The Motley Fool

The Comprehensive Investment Checklist: Part 13

This is the final part of a checklist adapted from Michael Sheen’s book “The Investment Checklist,” which features a comprehensive checklist of questions to ask when evaluating a business and its stakeholders.

This final section touches a little on growth opportunities for the business and also critically evaluates if mergers and acquisitions (M&A) have done well for the company.

1. Is the management team growing the business steadily?

Many companies are focused on growth, but not many are able to ensure that this growth is steady and sustainable. Management that guns for fast and outsized growth usually ends up taking on significantly higher risks in order to achieve unrealistic targets. The business may also take on huge debt loads and flush large amounts of cash down the drain in order to achieve high growth rates.

Companies that grow too quickly eventually suffer from burnout, which is loosely defined as the inability of the business to manage the growth and ensure that all cylinders are firing at optimal rates. In the rush to grow, management may not always do sufficient due diligence on acquisitions, resulting in bloated purchases that cost too much and take too much time and effort to integrate. Investors should, instead, keep an eye out for companies that commit to steady and gradual growth at a pace that is sustainable and consistent. This ensures the company is using resources wisely and that capital is allocated efficiently and prudently.

2. How does management make M&A decisions?

It’s important to understand how management makes decisions regarding mergers and acquisitions. These include the criteria for M&A (including the financial and operating metrics that management deems important), the assessment of the price to be paid, the rationale for the purchase (i.e., how it integrates with the existing business or allows synergies to be achieved across the group), and how to monitor if the acquisition is performing well.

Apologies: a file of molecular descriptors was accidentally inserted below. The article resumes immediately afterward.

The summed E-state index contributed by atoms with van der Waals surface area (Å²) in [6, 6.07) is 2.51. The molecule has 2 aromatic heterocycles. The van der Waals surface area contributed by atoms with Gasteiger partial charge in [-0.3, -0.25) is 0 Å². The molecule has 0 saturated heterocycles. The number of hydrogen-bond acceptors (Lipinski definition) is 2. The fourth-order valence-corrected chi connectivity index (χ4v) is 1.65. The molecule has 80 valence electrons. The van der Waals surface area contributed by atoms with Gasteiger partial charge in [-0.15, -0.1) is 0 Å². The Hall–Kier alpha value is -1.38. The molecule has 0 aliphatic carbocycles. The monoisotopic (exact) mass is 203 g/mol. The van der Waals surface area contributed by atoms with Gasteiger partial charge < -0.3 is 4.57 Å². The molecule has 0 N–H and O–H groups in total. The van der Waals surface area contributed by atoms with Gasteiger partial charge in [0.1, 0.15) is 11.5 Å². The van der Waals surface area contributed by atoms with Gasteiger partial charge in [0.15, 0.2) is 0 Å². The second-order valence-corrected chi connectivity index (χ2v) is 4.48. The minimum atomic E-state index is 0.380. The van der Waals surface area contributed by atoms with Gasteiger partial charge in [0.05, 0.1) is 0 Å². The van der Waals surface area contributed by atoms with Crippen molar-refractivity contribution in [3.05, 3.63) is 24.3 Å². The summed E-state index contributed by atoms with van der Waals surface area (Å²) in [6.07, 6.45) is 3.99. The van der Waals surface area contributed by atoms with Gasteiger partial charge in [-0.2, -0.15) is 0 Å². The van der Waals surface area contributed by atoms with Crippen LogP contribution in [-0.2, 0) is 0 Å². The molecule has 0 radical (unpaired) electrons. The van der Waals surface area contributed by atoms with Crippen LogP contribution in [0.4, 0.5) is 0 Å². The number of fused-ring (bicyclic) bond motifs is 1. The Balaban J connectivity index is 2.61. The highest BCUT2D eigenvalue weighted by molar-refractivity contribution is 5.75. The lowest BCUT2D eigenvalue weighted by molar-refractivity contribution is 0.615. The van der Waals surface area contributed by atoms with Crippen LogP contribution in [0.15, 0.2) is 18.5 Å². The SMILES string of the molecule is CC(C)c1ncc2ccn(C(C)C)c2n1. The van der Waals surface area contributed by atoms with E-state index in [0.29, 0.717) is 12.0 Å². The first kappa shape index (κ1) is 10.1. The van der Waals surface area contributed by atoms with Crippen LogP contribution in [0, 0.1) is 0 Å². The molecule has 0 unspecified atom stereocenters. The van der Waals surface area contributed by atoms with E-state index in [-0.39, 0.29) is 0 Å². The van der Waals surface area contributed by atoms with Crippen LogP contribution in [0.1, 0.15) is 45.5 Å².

Investors should assess if management carried out proper due diligence and research before conducting the acquisition. Were suitable alternatives considered? How was the price determined, and what assumptions were used for the future of the business moving forward? All these help to build a well-rounded picture of how savvy management is when it comes to completing great M&A deals.

3. Have past acquisitions been successful?

Investors should take a critical look at management’s M&A track record to determine if past acquisitions have indeed added value to the overall business. Obviously, not all acquisitions will pan out well, even with the best management team, but it’s the ratio of hits versus misses that determines if management has what it takes to execute great M&A.

Companies with a proven track record of successful M&A are attractive to investors as M&A are traditionally difficult to pull off and may be fraught with uncertainties. That said, investors still need to evaluate all current M&A plans on a case-by-case basis and not let hubris lull management into a false sense of security.

The information provided is for general information purposes only and is not intended to be personalized investment or financial advice.